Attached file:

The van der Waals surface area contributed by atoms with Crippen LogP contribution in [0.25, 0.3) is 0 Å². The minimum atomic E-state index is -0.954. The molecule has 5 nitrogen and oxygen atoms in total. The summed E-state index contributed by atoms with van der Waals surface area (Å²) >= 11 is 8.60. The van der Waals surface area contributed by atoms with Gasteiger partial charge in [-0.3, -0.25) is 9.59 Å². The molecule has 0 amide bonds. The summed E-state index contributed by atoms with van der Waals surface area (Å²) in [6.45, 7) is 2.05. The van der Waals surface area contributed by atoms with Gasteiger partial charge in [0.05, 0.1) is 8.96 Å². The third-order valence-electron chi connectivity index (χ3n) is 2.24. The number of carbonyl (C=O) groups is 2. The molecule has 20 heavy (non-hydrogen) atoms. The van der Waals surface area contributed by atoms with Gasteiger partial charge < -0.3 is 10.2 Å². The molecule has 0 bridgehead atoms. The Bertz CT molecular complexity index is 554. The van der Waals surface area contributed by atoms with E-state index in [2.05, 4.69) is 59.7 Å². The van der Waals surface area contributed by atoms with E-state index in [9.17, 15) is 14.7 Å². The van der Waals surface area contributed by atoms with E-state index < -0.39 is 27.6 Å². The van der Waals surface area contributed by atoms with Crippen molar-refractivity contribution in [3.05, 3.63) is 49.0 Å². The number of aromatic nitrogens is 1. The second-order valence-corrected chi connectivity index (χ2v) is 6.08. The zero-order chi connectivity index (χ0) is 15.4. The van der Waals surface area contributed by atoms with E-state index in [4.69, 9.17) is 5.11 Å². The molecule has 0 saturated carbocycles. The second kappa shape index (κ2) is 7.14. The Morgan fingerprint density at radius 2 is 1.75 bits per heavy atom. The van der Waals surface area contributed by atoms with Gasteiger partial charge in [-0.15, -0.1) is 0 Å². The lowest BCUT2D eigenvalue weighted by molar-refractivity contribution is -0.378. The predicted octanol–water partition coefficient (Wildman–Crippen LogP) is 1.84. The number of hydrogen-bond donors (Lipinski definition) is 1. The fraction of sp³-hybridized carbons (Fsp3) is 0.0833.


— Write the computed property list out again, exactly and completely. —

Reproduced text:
The van der Waals surface area contributed by atoms with Crippen LogP contribution in [0.25, 0.3) is 0 Å². The minimum atomic E-state index is -0.954. The molecule has 5 nitrogen and oxygen atoms in total. The summed E-state index contributed by atoms with van der Waals surface area (Å²) >= 11 is 8.60. The van der Waals surface area contributed by atoms with Gasteiger partial charge in [-0.3, -0.25) is 9.59 Å². The molecule has 0 amide bonds. The summed E-state index contributed by atoms with van der Waals surface area (Å²) in [6.45, 7) is 2.05. The van der Waals surface area contributed by atoms with Gasteiger partial charge in [0.05, 0.1) is 8.96 Å². The third-order valence-electron chi connectivity index (χ3n) is 2.24. The number of carbonyl (C=O) groups is 2. The molecule has 20 heavy (non-hydrogen) atoms. The van der Waals surface area contributed by atoms with Gasteiger partial charge < -0.3 is 10.2 Å². The molecule has 0 bridgehead atoms. The Bertz CT molecular complexity index is 554. The van der Waals surface area contributed by atoms with E-state index in [2.05, 4.69) is 59.7 Å². The van der Waals surface area contributed by atoms with E-state index in [9.17, 15) is 14.7 Å². The van der Waals surface area contributed by atoms with E-state index < -0.39 is 27.6 Å². The van der Waals surface area contributed by atoms with Crippen molar-refractivity contribution in [3.05, 3.63) is 49.0 Å². The number of aromatic nitrogens is 1. The second-order valence-corrected chi connectivity index (χ2v) is 6.08. The zero-order chi connectivity index (χ0) is 15.4. The van der Waals surface area contributed by atoms with E-state index in [4.69, 9.17) is 5.11 Å². The molecule has 0 saturated carbocycles. The second kappa shape index (κ2) is 7.14. The Morgan fingerprint density at radius 2 is 1.75 bits per heavy atom. The van der Waals surface area contributed by atoms with Gasteiger partial charge in [-0.15, -0.1) is 0 Å². The lowest BCUT2D eigenvalue weighted by molar-refractivity contribution is -0.378. The predicted octanol–water partition coefficient (Wildman–Crippen LogP) is 1.84. The number of hydrogen-bond donors (Lipinski definition) is 1. The fraction of sp³-hybridized carbons (Fsp3) is 0.0833.